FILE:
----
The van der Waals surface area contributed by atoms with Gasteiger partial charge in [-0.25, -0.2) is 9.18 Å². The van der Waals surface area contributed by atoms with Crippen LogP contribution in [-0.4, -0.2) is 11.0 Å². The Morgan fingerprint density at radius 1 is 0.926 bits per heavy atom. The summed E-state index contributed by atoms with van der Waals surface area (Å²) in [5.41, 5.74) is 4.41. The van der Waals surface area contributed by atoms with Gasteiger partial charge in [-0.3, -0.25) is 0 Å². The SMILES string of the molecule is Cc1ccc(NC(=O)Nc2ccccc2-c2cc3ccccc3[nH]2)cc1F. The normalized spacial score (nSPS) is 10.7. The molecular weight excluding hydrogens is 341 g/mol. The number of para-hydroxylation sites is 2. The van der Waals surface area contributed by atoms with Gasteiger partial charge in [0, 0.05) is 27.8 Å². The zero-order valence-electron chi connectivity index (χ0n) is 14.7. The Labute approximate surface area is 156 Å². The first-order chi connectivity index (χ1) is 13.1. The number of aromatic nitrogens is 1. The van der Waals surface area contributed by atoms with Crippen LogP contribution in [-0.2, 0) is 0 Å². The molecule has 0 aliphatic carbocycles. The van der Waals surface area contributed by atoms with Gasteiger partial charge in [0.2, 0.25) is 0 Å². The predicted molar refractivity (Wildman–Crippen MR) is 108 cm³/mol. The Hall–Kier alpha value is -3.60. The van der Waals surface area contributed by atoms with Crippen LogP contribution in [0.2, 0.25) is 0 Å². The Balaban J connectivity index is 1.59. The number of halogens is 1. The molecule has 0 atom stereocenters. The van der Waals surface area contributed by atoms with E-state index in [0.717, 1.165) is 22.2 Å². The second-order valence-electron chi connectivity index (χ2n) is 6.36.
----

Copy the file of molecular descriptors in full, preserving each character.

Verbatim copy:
The van der Waals surface area contributed by atoms with Gasteiger partial charge in [-0.25, -0.2) is 9.18 Å². The van der Waals surface area contributed by atoms with Crippen LogP contribution in [-0.4, -0.2) is 11.0 Å². The Morgan fingerprint density at radius 1 is 0.926 bits per heavy atom. The summed E-state index contributed by atoms with van der Waals surface area (Å²) in [5.41, 5.74) is 4.41. The van der Waals surface area contributed by atoms with Gasteiger partial charge in [-0.3, -0.25) is 0 Å². The SMILES string of the molecule is Cc1ccc(NC(=O)Nc2ccccc2-c2cc3ccccc3[nH]2)cc1F. The normalized spacial score (nSPS) is 10.7. The molecular weight excluding hydrogens is 341 g/mol. The number of para-hydroxylation sites is 2. The van der Waals surface area contributed by atoms with Gasteiger partial charge in [0, 0.05) is 27.8 Å². The zero-order valence-electron chi connectivity index (χ0n) is 14.7. The Labute approximate surface area is 156 Å². The first-order chi connectivity index (χ1) is 13.1. The number of aromatic nitrogens is 1. The van der Waals surface area contributed by atoms with Crippen LogP contribution in [-0.2, 0) is 0 Å². The molecule has 0 aliphatic carbocycles. The van der Waals surface area contributed by atoms with Gasteiger partial charge in [0.2, 0.25) is 0 Å². The predicted molar refractivity (Wildman–Crippen MR) is 108 cm³/mol. The Hall–Kier alpha value is -3.60. The van der Waals surface area contributed by atoms with Crippen LogP contribution in [0.2, 0.25) is 0 Å². The Balaban J connectivity index is 1.59. The number of halogens is 1. The molecule has 0 atom stereocenters. The van der Waals surface area contributed by atoms with E-state index in [0.717, 1.165) is 22.2 Å². The second-order valence-electron chi connectivity index (χ2n) is 6.36.